David Boyle on ChatGPT and using it in our market research roles

We welcomed David Boyle to our podcast, co-author of the book, PROMPT: A practical guide to brand growth using ChatGPT, in which Boyle and his co-author share their 35 combined years of brand-building expertise and explain how ChatGPT can help with each step of the process. Boyle said, “We took a few days and went through everything we did for a typical brand building process – from understanding audience needs, segmenting, targeting and positioning and building innovations" - and it is some of this work on which he based the book. He calls the technology “remarkable”, while also explaining some of its limitations and why humans will always have a primary role in marketing and research.

He talks more with us about the power of generative AI, giving us several examples of how he’s put it to work in real-life, on real projects. Boyle shared a recent project he ran, helping a client plan marketing activities for a celebrity tour. The AI technology helped the team create rich audience segments, build an understanding of these segments, and identify opportunities to position the tour events differently for each segment. Boyle said he’s seen multiple ways in which this technology can fast forward a research and analysis process that would have taken weeks in the “old world” and provide almost instant solutions.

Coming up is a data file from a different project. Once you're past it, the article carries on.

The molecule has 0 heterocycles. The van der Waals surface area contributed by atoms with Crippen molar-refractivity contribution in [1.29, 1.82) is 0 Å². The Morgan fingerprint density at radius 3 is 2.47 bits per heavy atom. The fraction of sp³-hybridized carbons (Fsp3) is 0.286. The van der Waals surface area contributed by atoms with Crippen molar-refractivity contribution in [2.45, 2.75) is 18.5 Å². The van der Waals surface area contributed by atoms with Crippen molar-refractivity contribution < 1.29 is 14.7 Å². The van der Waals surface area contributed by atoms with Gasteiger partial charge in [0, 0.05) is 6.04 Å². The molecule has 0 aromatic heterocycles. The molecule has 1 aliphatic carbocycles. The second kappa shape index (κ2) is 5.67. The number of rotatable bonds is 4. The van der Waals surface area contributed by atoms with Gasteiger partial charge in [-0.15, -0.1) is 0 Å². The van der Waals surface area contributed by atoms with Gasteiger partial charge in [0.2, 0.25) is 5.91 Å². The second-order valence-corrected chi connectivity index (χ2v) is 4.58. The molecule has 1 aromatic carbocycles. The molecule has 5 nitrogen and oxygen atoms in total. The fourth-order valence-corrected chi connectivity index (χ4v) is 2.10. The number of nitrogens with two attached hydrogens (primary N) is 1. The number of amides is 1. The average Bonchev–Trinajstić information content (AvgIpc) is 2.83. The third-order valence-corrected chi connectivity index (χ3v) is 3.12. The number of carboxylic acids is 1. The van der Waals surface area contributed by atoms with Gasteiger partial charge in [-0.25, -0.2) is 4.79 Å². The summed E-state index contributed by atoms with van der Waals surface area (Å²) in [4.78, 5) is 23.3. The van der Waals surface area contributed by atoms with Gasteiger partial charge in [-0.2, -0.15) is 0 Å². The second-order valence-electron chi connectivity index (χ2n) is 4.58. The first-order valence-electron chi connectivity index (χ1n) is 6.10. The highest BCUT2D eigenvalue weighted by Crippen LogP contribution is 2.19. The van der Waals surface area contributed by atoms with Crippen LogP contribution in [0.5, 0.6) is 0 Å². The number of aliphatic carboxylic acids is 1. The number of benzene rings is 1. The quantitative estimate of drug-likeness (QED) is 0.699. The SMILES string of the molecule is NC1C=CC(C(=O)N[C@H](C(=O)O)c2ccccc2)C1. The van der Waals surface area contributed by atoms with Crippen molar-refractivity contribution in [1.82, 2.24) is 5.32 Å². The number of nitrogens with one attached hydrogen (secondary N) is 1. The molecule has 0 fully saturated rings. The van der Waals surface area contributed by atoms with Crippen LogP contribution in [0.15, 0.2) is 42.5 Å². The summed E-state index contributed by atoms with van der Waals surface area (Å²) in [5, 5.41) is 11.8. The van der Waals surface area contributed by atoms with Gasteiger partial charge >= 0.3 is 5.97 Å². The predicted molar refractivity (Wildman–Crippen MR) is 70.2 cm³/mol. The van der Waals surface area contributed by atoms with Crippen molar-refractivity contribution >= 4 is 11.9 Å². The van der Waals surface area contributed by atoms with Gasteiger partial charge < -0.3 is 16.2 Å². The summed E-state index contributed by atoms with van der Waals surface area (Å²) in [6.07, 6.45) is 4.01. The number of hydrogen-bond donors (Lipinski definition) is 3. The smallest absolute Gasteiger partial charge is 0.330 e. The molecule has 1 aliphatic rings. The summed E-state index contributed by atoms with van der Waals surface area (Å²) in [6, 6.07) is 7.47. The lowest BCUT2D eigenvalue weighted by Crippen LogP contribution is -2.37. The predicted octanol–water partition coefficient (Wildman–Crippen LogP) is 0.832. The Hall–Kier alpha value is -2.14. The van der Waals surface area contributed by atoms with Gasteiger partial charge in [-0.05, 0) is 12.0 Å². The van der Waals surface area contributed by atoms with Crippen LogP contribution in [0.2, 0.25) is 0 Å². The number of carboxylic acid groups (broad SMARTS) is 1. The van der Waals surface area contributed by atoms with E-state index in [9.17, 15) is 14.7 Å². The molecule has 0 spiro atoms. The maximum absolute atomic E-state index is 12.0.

While we are calling generative AI “Chat GPT” in conversation (much like we call tissues “Kleenex” or bandages “Bandaids) Boyle talks about the fact that there will be more sufficiently advanced AI chatbots coming to the mainstream. We need to learn to make this technology work for us, and it will get better the more people use it. He says we need to ask ourselves “how do we make it work and use it to be as useful as possible to us? The whole idea of training is absolutely key because the more data sets it has, the better and more concise, representative answers it will give.” This ties into the fact that humans are actually “training” this technology.

Boyle said that the right balance between computation, automation, and humanity is still important. Obviously, for ChatGPT to start a task, it needs human input. The person using the tool needs the skill and expertise to start the task and, once they receive the output, they must decide what they want to use, remove, edit/re-word, etc – and that level of human intervention is critical. “This is all human judgment and expertise. That will never go away.” He says that the output you end up with is all driven by the user: starting, editing, iterating, judging it to be publishable or usable. The work is just aided by ChatGPT, just as other more mainstream technology or our team members aid us in doing our jobs every day.

As researchers, we generally start a qualitative or quantitative project, follow respondents through the process, analyze the data, interpret it, write a report, conduct quality checks – all so you can attest and follow the evidence chain that the data is accurate. ChatGPT itself doesn’t allow this level of auditability. Right now, it can do things like come up with audience segments and trends, and even insights, but researchers must treat its output as a hypothesis to be tested in the real world and “validated using your industry expertise.” He maintains that human skills and expertise are not in danger, but people do need to work out how to use generative AI to be as helpful to them in their jobs as possible.  


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